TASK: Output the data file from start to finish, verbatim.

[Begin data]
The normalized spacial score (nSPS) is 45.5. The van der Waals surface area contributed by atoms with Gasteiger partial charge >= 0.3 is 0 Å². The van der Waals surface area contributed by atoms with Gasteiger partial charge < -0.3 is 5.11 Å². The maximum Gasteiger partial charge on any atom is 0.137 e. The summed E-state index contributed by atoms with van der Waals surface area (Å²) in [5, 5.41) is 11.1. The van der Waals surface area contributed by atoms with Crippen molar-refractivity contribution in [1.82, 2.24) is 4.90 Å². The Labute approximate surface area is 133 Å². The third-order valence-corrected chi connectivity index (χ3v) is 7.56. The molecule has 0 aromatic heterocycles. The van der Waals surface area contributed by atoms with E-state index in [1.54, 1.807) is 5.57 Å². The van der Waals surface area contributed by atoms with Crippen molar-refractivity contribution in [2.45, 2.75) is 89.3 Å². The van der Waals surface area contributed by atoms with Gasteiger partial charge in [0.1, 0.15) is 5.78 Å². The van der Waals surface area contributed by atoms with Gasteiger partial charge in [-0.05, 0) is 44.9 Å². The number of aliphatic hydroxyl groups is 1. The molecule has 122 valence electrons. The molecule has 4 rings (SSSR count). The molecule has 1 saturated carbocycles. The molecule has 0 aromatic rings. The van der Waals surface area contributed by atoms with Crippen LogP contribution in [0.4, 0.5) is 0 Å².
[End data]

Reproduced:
The normalized spacial score (nSPS) is 45.5. The van der Waals surface area contributed by atoms with Gasteiger partial charge >= 0.3 is 0 Å². The van der Waals surface area contributed by atoms with Gasteiger partial charge < -0.3 is 5.11 Å². The maximum Gasteiger partial charge on any atom is 0.137 e. The summed E-state index contributed by atoms with van der Waals surface area (Å²) in [5, 5.41) is 11.1. The van der Waals surface area contributed by atoms with Crippen molar-refractivity contribution in [1.82, 2.24) is 4.90 Å². The Labute approximate surface area is 133 Å². The third-order valence-corrected chi connectivity index (χ3v) is 7.56. The molecule has 0 aromatic heterocycles. The van der Waals surface area contributed by atoms with E-state index in [1.54, 1.807) is 5.57 Å². The van der Waals surface area contributed by atoms with Crippen molar-refractivity contribution in [2.45, 2.75) is 89.3 Å². The van der Waals surface area contributed by atoms with Gasteiger partial charge in [0.1, 0.15) is 5.78 Å². The van der Waals surface area contributed by atoms with Gasteiger partial charge in [-0.05, 0) is 44.9 Å². The number of aliphatic hydroxyl groups is 1. The molecule has 122 valence electrons. The molecule has 4 rings (SSSR count). The molecule has 1 saturated carbocycles. The molecule has 0 aromatic rings. The van der Waals surface area contributed by atoms with Crippen LogP contribution in [0.4, 0.5) is 0 Å².